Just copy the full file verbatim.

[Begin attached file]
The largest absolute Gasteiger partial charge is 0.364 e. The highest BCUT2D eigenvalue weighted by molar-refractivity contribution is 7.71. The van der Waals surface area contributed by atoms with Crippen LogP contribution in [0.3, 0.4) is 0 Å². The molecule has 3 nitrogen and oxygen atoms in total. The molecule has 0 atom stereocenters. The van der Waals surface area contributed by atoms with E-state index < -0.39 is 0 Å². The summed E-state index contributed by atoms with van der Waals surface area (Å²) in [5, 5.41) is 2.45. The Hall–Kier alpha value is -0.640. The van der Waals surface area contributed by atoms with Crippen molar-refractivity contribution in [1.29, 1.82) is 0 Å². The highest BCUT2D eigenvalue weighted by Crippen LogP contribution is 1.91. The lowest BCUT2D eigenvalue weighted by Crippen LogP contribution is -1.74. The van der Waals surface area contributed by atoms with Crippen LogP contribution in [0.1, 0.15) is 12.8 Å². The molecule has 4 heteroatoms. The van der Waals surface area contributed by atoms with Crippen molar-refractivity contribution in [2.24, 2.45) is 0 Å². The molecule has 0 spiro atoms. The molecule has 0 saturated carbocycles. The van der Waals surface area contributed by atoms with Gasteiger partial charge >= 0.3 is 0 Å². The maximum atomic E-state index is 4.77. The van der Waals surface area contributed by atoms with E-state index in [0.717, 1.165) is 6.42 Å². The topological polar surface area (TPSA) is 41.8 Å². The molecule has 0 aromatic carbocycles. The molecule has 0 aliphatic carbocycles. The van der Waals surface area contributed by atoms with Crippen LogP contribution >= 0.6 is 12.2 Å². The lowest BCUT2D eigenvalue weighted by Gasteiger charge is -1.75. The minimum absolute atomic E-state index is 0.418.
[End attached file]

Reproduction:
The largest absolute Gasteiger partial charge is 0.364 e. The highest BCUT2D eigenvalue weighted by molar-refractivity contribution is 7.71. The van der Waals surface area contributed by atoms with Crippen LogP contribution in [0.3, 0.4) is 0 Å². The molecule has 3 nitrogen and oxygen atoms in total. The molecule has 0 atom stereocenters. The van der Waals surface area contributed by atoms with E-state index < -0.39 is 0 Å². The summed E-state index contributed by atoms with van der Waals surface area (Å²) in [5, 5.41) is 2.45. The Hall–Kier alpha value is -0.640. The van der Waals surface area contributed by atoms with Crippen molar-refractivity contribution in [1.29, 1.82) is 0 Å². The highest BCUT2D eigenvalue weighted by Crippen LogP contribution is 1.91. The lowest BCUT2D eigenvalue weighted by Crippen LogP contribution is -1.74. The van der Waals surface area contributed by atoms with Crippen LogP contribution in [0.1, 0.15) is 12.8 Å². The molecule has 4 heteroatoms. The van der Waals surface area contributed by atoms with Crippen molar-refractivity contribution in [2.24, 2.45) is 0 Å². The molecule has 0 spiro atoms. The molecule has 0 saturated carbocycles. The van der Waals surface area contributed by atoms with Gasteiger partial charge >= 0.3 is 0 Å². The maximum atomic E-state index is 4.77. The van der Waals surface area contributed by atoms with E-state index in [0.717, 1.165) is 6.42 Å². The topological polar surface area (TPSA) is 41.8 Å². The molecule has 0 aromatic carbocycles. The molecule has 0 aliphatic carbocycles. The van der Waals surface area contributed by atoms with Crippen LogP contribution >= 0.6 is 12.2 Å². The lowest BCUT2D eigenvalue weighted by Gasteiger charge is -1.75. The minimum absolute atomic E-state index is 0.418.